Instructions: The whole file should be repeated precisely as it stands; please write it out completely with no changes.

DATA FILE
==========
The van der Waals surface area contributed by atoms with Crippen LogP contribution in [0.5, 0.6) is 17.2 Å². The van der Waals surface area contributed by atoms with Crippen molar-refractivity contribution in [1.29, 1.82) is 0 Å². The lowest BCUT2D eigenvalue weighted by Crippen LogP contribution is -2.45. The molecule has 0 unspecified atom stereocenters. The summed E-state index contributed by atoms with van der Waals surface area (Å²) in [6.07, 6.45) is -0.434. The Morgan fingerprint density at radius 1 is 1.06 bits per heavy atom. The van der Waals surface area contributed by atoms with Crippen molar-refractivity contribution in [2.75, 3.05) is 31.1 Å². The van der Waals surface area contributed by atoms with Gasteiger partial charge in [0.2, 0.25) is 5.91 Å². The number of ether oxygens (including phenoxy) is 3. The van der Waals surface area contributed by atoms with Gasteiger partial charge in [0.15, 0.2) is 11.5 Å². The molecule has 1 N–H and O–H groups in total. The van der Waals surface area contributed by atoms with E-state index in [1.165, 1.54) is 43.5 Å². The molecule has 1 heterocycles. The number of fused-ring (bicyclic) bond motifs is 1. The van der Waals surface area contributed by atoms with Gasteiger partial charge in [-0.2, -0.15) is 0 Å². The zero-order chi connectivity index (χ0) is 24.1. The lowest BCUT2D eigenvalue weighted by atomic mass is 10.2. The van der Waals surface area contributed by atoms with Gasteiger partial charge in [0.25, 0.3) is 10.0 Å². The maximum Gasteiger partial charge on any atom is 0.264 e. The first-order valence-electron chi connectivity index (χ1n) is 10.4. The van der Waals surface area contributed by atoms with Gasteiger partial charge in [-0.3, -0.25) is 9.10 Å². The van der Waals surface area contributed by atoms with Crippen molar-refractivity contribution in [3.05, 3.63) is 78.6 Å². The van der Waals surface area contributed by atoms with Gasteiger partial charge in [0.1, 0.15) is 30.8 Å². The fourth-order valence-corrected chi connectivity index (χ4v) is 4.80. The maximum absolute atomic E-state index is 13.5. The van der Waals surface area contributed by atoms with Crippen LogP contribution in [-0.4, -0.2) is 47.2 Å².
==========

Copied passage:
The van der Waals surface area contributed by atoms with Crippen LogP contribution in [0.5, 0.6) is 17.2 Å². The van der Waals surface area contributed by atoms with Crippen molar-refractivity contribution in [1.29, 1.82) is 0 Å². The lowest BCUT2D eigenvalue weighted by Crippen LogP contribution is -2.45. The molecule has 0 unspecified atom stereocenters. The summed E-state index contributed by atoms with van der Waals surface area (Å²) in [6.07, 6.45) is -0.434. The Morgan fingerprint density at radius 1 is 1.06 bits per heavy atom. The van der Waals surface area contributed by atoms with Crippen molar-refractivity contribution in [2.75, 3.05) is 31.1 Å². The van der Waals surface area contributed by atoms with Gasteiger partial charge in [0.2, 0.25) is 5.91 Å². The number of ether oxygens (including phenoxy) is 3. The van der Waals surface area contributed by atoms with Gasteiger partial charge in [0.15, 0.2) is 11.5 Å². The molecule has 1 N–H and O–H groups in total. The van der Waals surface area contributed by atoms with E-state index in [1.165, 1.54) is 43.5 Å². The molecule has 1 heterocycles. The number of fused-ring (bicyclic) bond motifs is 1. The van der Waals surface area contributed by atoms with Gasteiger partial charge in [-0.2, -0.15) is 0 Å². The zero-order chi connectivity index (χ0) is 24.1. The lowest BCUT2D eigenvalue weighted by atomic mass is 10.2. The van der Waals surface area contributed by atoms with Gasteiger partial charge in [0.25, 0.3) is 10.0 Å². The maximum Gasteiger partial charge on any atom is 0.264 e. The first-order valence-electron chi connectivity index (χ1n) is 10.4. The van der Waals surface area contributed by atoms with Gasteiger partial charge in [-0.3, -0.25) is 9.10 Å². The van der Waals surface area contributed by atoms with Crippen molar-refractivity contribution in [3.05, 3.63) is 78.6 Å². The van der Waals surface area contributed by atoms with Gasteiger partial charge in [0.1, 0.15) is 30.8 Å². The fourth-order valence-corrected chi connectivity index (χ4v) is 4.80. The maximum absolute atomic E-state index is 13.5. The van der Waals surface area contributed by atoms with Crippen LogP contribution in [-0.4, -0.2) is 47.2 Å².